Lindsay Lohan: Time to LiLo
IT IS the kind of tragic true-life story that Hollywood thrives on. An adorable little girl star melts hearts in her Disney big-screen debut before going on to crash and burn with a string of arrests, stints in rehab and public slanging matches with family, exes and fellow celebs.
Once tipped by Entertainment Weekly magazine as the next Julia Roberts, Lindsay Lohan is all grown up and on her way to prison. Last week, the archetypal Hollywood brat was sentenced to 90 days' jail and ordered to attend rehab for violating her probation after a 2007 drug case.
The sentence surprised many, not least Lohan who had clearly thought her fame would get her off. The 24-year-old wept on her lawyer's shoulder and insisted in court "I did the best I could."
Judge Marsha Revel was not moved. She told her: "You're someone who cheats and doesn't think it's cheating until they're caught."
After the verdict, the blogosphere went into overdrive. While a few fans expressed sympathy, many more haters celebrated the verdict. Comments included "Finally!!!!"; "For once, the US justice system has come through"; and "90 Days! Hallelujah!! I hope she does every day!!!"
Celebrity site zimbio.com had advice on how she could do her time in style, saying "Rocking an orange jumpsuit isn't easy". The site advised Lohan to spend her last days of freedom experimenting with jumpsuits and the colour orange, rolling up the sleeves and wearing the hem at a jaunty angle to "take the look from incarcerated to inspired!"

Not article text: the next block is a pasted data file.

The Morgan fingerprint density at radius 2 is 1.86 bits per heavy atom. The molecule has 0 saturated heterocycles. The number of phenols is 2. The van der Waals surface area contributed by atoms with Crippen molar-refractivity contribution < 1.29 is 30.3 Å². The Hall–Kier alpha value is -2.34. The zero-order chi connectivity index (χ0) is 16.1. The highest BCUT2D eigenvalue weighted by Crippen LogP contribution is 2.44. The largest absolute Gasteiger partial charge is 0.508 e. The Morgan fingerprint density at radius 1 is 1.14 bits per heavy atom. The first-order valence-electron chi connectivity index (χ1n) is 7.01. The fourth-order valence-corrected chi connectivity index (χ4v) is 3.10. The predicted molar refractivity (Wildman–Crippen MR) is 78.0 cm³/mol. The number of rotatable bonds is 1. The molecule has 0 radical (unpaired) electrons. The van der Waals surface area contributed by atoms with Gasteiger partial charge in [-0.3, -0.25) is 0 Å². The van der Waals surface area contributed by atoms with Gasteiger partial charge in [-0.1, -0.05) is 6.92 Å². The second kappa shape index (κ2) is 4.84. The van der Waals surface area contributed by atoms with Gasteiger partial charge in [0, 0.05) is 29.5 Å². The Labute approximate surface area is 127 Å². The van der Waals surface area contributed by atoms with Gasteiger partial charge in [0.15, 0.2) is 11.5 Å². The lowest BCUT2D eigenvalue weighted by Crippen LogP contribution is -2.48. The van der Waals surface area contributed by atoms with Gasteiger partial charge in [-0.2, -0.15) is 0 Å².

Lohan responded to the verdict as any self-respecting star would, by taking to Twitter, where she protested her innocence and her frustration towards the "constitutionally perverted" justice system, citing Article 5 of the UN Universal Declaration of Human Rights. Her lawyer has since released a statement saying her client is "extremely disappointed" but "is prepared to serve her jail time and comply with the court's orders".
In the months leading up to the sentence Lohan, who appeared in court on Tuesday with "F*** U" painted on a fingernail, had seemed to be thumbing her nose at the law. She missed a court appearance, unable to return from the Cannes Film Festival after claiming to have lost her passport. Later the alcohol monitoring bracelet she was ordered to wear was activated during an MTV Movie Awards party. She then failed to attend alcohol education classes.
Manhattan psychotherapist Jonathan Alpert says Lohan's reaction to her sentence is typical of someone who has been in the spotlight from a young age.
He said: "Being a child star brings a sense of entitlement. Lindsay Lohan feels she is special and above the law.
She sees herself as a victim, a wounded starlet who did nothing wrong."
According to Steve Whitmore, a spokesman for the sheriff's department, she will probably only serve around three weeks of her 90-day sentence, "due to overcrowding and being a non-violent female prisoner". He added: "She most likely will be separated from the general population due to her celebrity."